“When I was in business 20 years ago, it was much more sales, and now it’s much more of a service and the agents that are [successful] now, or in the future, are those who can take this vast amount of raw data that’s out there and walk people through and decide what’s relevant and what’s not,” Douglass said.

Consumers have access to a lot of information through the Internet, and Realtors often have to guide their clients away from some sites, said Alex Rojas, broker/owner at Shore Point Real Estate.

Advising clients can feel like therapy, Kilpatrick said.

Real estate transactions occur around transitions in people’s lives much of the time, she said. Sometimes those transitions are positive, such as marriages or births, and other times they are about divorce or job loss.

“Love and loss, that’s what we’re dealing with,” Kilpatrick said. “We’re dealing with people who are going to do major financial transactions during stressful times, and one of the most important things a good Realtor can be is a good counselor, a clear head, somebody guiding you through what you can and cannot reasonably do in your situation and achieve the outcome you’re looking for.”

Kilpatrick said that’s why she is resistant toward statistics: They don’t matter if it’s not the right time in someone’s life to buy or sell.

Daly said she also goes on many “counseling interviews” with Bramer to lay out options for her clients and decide what’s best for them.

Daly said she advises her young clients to be aware of a home’s potential resale or rental value, just in case.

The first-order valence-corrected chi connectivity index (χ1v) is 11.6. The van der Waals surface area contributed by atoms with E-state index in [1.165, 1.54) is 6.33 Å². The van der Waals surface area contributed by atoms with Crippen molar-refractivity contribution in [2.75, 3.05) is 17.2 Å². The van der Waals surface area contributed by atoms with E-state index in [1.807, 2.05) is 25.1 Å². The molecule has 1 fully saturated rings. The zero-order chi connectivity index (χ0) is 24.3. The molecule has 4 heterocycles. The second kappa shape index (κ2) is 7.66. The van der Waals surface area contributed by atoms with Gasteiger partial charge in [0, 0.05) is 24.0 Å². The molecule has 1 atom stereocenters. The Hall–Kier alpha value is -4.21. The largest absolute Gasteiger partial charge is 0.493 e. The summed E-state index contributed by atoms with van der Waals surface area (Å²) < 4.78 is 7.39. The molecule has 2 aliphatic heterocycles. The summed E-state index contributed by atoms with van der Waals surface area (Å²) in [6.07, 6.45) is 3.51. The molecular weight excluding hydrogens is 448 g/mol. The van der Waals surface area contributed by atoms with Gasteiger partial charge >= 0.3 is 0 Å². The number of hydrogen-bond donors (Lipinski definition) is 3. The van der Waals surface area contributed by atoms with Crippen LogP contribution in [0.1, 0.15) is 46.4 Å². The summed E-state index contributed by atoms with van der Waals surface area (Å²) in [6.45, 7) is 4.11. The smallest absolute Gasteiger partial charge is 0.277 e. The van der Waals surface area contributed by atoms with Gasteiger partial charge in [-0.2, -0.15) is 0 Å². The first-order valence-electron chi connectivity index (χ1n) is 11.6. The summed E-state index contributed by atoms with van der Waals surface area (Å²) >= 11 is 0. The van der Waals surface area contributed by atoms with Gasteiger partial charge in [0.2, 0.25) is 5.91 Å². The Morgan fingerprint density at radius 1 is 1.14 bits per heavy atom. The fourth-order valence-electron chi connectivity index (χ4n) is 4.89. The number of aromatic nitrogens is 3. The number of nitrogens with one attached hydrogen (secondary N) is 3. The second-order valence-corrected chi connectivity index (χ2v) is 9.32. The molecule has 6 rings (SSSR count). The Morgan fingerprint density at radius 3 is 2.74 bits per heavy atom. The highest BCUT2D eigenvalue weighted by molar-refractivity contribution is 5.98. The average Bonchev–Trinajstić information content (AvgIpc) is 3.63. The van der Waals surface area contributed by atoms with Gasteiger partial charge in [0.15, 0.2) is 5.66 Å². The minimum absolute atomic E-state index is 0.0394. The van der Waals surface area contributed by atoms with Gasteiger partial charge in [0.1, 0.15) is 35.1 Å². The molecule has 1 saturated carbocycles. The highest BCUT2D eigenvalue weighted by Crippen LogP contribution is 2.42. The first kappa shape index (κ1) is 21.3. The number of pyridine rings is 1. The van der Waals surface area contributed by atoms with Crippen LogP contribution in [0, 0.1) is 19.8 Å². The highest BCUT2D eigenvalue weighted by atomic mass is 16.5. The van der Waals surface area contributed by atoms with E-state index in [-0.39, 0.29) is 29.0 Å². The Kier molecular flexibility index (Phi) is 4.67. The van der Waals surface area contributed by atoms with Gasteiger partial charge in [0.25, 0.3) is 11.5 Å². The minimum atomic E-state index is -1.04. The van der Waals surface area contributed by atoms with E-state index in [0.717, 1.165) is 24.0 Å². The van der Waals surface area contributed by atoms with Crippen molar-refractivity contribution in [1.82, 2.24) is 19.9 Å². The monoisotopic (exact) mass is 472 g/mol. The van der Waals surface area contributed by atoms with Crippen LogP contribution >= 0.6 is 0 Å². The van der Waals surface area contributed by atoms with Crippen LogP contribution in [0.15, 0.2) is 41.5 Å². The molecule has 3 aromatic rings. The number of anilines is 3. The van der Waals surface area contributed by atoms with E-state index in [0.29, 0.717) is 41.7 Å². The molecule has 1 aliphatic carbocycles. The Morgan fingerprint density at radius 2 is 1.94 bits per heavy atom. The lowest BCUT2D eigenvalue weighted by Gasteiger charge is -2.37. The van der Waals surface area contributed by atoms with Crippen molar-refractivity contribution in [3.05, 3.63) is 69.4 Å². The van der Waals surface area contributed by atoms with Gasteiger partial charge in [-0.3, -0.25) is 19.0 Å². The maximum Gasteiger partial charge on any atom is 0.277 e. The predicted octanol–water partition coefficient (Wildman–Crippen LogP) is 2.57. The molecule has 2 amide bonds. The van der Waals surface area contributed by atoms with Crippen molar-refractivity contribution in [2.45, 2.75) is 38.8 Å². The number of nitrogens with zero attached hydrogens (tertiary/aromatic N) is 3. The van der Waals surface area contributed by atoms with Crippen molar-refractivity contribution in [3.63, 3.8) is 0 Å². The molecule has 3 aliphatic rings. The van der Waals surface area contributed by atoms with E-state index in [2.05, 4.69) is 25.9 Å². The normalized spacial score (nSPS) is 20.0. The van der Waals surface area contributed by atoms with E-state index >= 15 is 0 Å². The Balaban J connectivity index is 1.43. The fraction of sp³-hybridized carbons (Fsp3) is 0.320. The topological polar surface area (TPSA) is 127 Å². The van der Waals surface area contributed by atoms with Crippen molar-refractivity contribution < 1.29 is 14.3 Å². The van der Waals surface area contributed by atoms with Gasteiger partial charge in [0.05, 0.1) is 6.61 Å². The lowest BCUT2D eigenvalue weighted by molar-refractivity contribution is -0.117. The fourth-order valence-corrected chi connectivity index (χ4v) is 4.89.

“I know I’m talking myself out of business, but I always tell people, ‘Let’s try to get you something that when you outgrow it or get transferred or life changes, let’s see what the rental market would be — if it would cover the mortgage and HOA fee, if there is one. That way, when you move, you’ve started your retirement,’” Daly said.

She also often reminds her clients to breathe when everything seems to be moving so fast.

“Stop the madness,” Daly said, “just for a second.”


County existing home prices up 20% in 2013

By Daily Transcript Staff Report

San Diego County existing homes saw a 20 percent gain in the median price in 2013, with single-family homes selling for a median of $457,000, according to the Greater San Diego Association of Realtors (SDAR).

“We can breathe a sigh of relief as we look back at the 2013 housing market,” said 2014 SDAR President Leslie Kilpatrick. “Strength and stability are what we can hope for in 2014.”

Single-family home prices rose 19 percent in 2013 — a median price of $457,000. Condo and townhome prices increased by nearly 29 percent, reflected by a 2013 median price of $295,000. The total number of home sales last year was 36,240, virtually the same as 2012.